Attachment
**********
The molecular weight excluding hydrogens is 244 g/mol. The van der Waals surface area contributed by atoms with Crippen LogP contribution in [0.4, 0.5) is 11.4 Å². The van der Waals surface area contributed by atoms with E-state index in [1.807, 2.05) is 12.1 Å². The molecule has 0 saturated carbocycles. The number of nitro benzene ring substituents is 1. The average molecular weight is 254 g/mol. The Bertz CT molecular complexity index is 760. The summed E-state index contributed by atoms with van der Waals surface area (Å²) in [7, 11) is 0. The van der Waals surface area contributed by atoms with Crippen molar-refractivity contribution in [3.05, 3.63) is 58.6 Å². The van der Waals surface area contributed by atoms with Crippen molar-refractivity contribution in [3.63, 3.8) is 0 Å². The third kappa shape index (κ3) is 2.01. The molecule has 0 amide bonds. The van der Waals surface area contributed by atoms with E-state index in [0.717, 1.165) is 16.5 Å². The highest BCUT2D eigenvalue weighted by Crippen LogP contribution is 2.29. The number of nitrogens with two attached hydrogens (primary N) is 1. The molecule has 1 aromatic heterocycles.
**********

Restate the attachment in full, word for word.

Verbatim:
The molecular weight excluding hydrogens is 244 g/mol. The van der Waals surface area contributed by atoms with Crippen LogP contribution in [0.4, 0.5) is 11.4 Å². The van der Waals surface area contributed by atoms with E-state index in [1.807, 2.05) is 12.1 Å². The molecule has 0 saturated carbocycles. The number of nitro benzene ring substituents is 1. The average molecular weight is 254 g/mol. The Bertz CT molecular complexity index is 760. The summed E-state index contributed by atoms with van der Waals surface area (Å²) in [7, 11) is 0. The van der Waals surface area contributed by atoms with Crippen molar-refractivity contribution in [3.05, 3.63) is 58.6 Å². The van der Waals surface area contributed by atoms with Crippen molar-refractivity contribution in [3.63, 3.8) is 0 Å². The third kappa shape index (κ3) is 2.01. The molecule has 0 amide bonds. The van der Waals surface area contributed by atoms with E-state index in [0.717, 1.165) is 16.5 Å². The highest BCUT2D eigenvalue weighted by Crippen LogP contribution is 2.29. The number of nitrogens with two attached hydrogens (primary N) is 1. The molecule has 1 aromatic heterocycles.